Gunnera (Gunnera manicata), commonly called giant rhubarb, and garden rhubarb (Rheum rhabarbarum) have only one thing in common, their looks. Giant rhubarb grows in U.S. Department of Agriculture plant hardiness zones 7 through 10, while garden rhubarb grows in USDA zones 3 thorough 8. Both giant and garden rhubarb need digging and replanting periodically, but you can't follow the same schedule for both, as these two unrelated plants have different requirements.
Plants From Separate Continents
Giant rhubarb comes from tropical and sub-tropical South America, while garden rhubarb originated in the Far East and is widely grown as an edible in cold-climate gardens. These two unrelated plants look strikingly similar even through they come from different continents and plant families. Both have reddish stalks that support large, palm-shaped leaves. Giant rhubarb grows up to 10 feet tall with leaves 6 to 8 feet across while garden rhubarb grows just 2 to 3 feet tall and wide. Giant rhubarb isn't edible, but you can harvest and eat garden rhubarb stalks.
Dig Giant Rhubarb Before Winter
In USDA zones 7 through 10, you can grow giant rhubarb year-round outdoors. The first hard frost kills off the foliage and stalks but the roots survive, insulated by the soil through the winter. In spring, new shoots emerge from the soil. In mild, frost-free areas, this tropical-looking giant grows lush foliage year-round. Outside the growing zone, in USDA zone 6 and colder, you can dig up giant rhubarb roots and overwinter them indoors for spring replanting.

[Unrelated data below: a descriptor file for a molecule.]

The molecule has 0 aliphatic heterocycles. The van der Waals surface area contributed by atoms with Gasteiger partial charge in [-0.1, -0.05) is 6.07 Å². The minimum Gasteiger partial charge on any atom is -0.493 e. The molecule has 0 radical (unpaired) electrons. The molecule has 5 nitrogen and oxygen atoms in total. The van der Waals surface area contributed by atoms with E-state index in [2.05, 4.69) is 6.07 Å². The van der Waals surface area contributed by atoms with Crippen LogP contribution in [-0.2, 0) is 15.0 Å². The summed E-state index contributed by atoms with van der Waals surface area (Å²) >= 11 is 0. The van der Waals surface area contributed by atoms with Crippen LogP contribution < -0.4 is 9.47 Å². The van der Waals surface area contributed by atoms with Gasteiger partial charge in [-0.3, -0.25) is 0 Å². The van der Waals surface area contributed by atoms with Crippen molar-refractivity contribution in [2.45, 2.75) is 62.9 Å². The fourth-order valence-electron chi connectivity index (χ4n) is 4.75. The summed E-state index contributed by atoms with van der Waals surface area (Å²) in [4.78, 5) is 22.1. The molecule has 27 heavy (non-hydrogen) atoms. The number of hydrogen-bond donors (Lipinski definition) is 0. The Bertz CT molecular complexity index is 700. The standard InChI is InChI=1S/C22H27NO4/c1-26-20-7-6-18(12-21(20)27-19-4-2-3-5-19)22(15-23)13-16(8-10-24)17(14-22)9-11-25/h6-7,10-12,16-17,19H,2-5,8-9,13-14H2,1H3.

Replanting Giant Rhubarb
In fall, cut back giant rhubarb stalks and leaves at the soil line, then dig out the roots using a garden fork. Just be careful not to damage the fleshy tuberous roots. Pack the roots in buckets or crates filled with dry peat moss and store them at 40 degrees Fahrenheit through the winter. In spring, replant the roots in the garden upright at the same depth as they were originally in the soil. Giant rhubarb thrives in part shade in wet bogs or marshy spots.
Replanting Garden Rhubarb
Every six to 10 years, dig up and divide garden rhubarb to prevent overcrowding. Dig rhubarb roots in early spring as soon as the ground thaws enough to work and before new top growth begins. Use a garden fork to dig out a the root clump, then cut it into into 4- to 6-inch sections. Replant the root sections at the same depth in the soil, spaced 4 feet apart.
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